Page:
The Elephants of King George III

The collection of exotic animals become popular during the reign of Charles III of Spain (1716- 88), and his prized Indian elephants were paraded as symbols of wealth, power and prestige.The interest aroused by these animals and the problems encountered are explored by Carlos Gomez-Centurion in “Treasures Fit for a King: King Charles III of Spain’s Indian Elephants” (“Journal of the History of Collections”, vol 22, no1, OUPI).

The increase in trade and the opening of new navigation routes, combined with a fascination for the exotic, led many monarchs to disperse animals around their royal residencies. However, according to Gomez-Centurion “transpoting an elephant to Europe remained an expensive and difficult undertaking, even for a king.”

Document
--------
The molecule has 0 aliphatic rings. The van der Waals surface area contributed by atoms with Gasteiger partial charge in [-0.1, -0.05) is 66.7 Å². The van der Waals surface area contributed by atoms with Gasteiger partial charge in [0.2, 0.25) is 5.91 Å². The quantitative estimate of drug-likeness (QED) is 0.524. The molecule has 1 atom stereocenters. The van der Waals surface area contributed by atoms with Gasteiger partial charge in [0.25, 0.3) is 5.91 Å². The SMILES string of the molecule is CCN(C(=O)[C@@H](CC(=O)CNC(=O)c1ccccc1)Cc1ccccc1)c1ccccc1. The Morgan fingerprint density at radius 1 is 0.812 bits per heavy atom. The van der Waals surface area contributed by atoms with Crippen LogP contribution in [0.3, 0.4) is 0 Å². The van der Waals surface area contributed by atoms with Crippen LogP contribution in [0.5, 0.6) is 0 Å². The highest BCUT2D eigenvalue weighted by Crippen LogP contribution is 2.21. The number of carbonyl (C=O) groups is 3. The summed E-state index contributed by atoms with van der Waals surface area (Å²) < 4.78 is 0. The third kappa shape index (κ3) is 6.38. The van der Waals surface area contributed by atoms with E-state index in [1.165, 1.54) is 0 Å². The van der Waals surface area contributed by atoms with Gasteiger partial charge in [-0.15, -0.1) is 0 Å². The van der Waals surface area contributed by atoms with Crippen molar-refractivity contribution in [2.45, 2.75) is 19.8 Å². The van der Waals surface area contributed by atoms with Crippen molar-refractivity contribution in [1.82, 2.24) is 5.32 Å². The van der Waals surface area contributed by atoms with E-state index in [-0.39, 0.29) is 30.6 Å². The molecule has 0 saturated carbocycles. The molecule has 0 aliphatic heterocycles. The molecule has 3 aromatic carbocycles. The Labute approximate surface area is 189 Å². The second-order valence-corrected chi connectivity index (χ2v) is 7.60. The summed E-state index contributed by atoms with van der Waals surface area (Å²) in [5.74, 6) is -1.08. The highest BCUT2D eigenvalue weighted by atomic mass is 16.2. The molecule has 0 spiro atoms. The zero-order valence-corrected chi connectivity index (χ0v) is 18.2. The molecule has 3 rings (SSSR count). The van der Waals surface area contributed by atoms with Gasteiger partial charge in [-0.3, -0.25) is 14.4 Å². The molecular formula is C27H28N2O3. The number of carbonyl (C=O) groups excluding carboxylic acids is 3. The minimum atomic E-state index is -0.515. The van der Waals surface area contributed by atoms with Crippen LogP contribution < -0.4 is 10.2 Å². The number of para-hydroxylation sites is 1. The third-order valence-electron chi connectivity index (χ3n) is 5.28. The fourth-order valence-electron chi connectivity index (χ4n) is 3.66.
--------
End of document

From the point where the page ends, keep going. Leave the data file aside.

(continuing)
Charles III acquired the first of his Indian elephants in 1773. The animal was transferred via direct commercial routes between Manila and Cadiz – cutting the journey by around half, to six or seven months. However, it scarcely had a strenght to undertake the march from Cadiz to San Ildefonso (north-west of Madrid) were the court was in residence – and special shoes had to be made for its bruised feet.

King Charles III of Spain

Once in its new home, the elephant was treated with the utmost care and provided with “as much fruit and vegetable as it could eat at any hour of the day or night” and served two hot meals a day. Sources reveal that in 1777 the king’s second elephant “suffered several attacks of uncontrollable rage and caused a great deal of damage”.

In total, King Charles had three elephants transported to Spain (the last arriving in 1779) at a cost of over half a million Reales.  Sadly, none lived to see the next arrival.